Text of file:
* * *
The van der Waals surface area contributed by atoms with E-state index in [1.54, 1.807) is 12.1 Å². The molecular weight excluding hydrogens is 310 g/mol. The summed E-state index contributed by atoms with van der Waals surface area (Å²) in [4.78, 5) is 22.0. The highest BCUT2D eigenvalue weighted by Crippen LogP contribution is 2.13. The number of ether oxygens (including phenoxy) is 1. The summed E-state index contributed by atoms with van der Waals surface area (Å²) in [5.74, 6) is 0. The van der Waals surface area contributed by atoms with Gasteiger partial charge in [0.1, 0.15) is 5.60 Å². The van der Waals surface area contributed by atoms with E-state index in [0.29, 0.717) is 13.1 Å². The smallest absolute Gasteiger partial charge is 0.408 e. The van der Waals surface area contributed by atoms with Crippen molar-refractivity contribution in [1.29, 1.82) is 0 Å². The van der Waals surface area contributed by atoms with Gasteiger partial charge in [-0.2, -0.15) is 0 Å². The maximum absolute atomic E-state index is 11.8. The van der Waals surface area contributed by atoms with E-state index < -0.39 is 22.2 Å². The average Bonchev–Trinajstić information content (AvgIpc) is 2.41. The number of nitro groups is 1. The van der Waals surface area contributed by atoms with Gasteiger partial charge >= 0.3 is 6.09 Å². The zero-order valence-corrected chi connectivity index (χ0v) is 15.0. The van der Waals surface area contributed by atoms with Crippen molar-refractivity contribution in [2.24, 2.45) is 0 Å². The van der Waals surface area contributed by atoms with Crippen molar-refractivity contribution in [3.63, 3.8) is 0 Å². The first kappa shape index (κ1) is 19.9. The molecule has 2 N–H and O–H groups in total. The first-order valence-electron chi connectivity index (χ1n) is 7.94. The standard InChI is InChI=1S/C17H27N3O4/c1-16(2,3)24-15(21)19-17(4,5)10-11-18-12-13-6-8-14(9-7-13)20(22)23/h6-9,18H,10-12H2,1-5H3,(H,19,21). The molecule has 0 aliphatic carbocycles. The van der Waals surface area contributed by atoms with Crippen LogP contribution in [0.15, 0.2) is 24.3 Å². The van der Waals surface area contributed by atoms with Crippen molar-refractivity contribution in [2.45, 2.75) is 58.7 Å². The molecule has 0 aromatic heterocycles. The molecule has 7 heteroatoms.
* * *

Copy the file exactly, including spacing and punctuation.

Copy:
The van der Waals surface area contributed by atoms with E-state index in [1.54, 1.807) is 12.1 Å². The molecular weight excluding hydrogens is 310 g/mol. The summed E-state index contributed by atoms with van der Waals surface area (Å²) in [4.78, 5) is 22.0. The highest BCUT2D eigenvalue weighted by Crippen LogP contribution is 2.13. The number of ether oxygens (including phenoxy) is 1. The summed E-state index contributed by atoms with van der Waals surface area (Å²) in [5.74, 6) is 0. The van der Waals surface area contributed by atoms with Gasteiger partial charge in [0.1, 0.15) is 5.60 Å². The van der Waals surface area contributed by atoms with E-state index in [0.29, 0.717) is 13.1 Å². The smallest absolute Gasteiger partial charge is 0.408 e. The van der Waals surface area contributed by atoms with Crippen molar-refractivity contribution in [1.29, 1.82) is 0 Å². The van der Waals surface area contributed by atoms with Gasteiger partial charge in [-0.2, -0.15) is 0 Å². The maximum absolute atomic E-state index is 11.8. The van der Waals surface area contributed by atoms with E-state index < -0.39 is 22.2 Å². The average Bonchev–Trinajstić information content (AvgIpc) is 2.41. The number of nitro groups is 1. The van der Waals surface area contributed by atoms with Gasteiger partial charge >= 0.3 is 6.09 Å². The zero-order valence-corrected chi connectivity index (χ0v) is 15.0. The van der Waals surface area contributed by atoms with Crippen molar-refractivity contribution in [2.24, 2.45) is 0 Å². The van der Waals surface area contributed by atoms with Crippen molar-refractivity contribution in [3.63, 3.8) is 0 Å². The first kappa shape index (κ1) is 19.9. The molecule has 2 N–H and O–H groups in total. The first-order valence-electron chi connectivity index (χ1n) is 7.94. The standard InChI is InChI=1S/C17H27N3O4/c1-16(2,3)24-15(21)19-17(4,5)10-11-18-12-13-6-8-14(9-7-13)20(22)23/h6-9,18H,10-12H2,1-5H3,(H,19,21). The molecule has 0 aliphatic carbocycles. The van der Waals surface area contributed by atoms with Crippen LogP contribution in [0.15, 0.2) is 24.3 Å². The van der Waals surface area contributed by atoms with Crippen molar-refractivity contribution in [2.45, 2.75) is 58.7 Å². The molecule has 0 aromatic heterocycles. The molecule has 7 heteroatoms.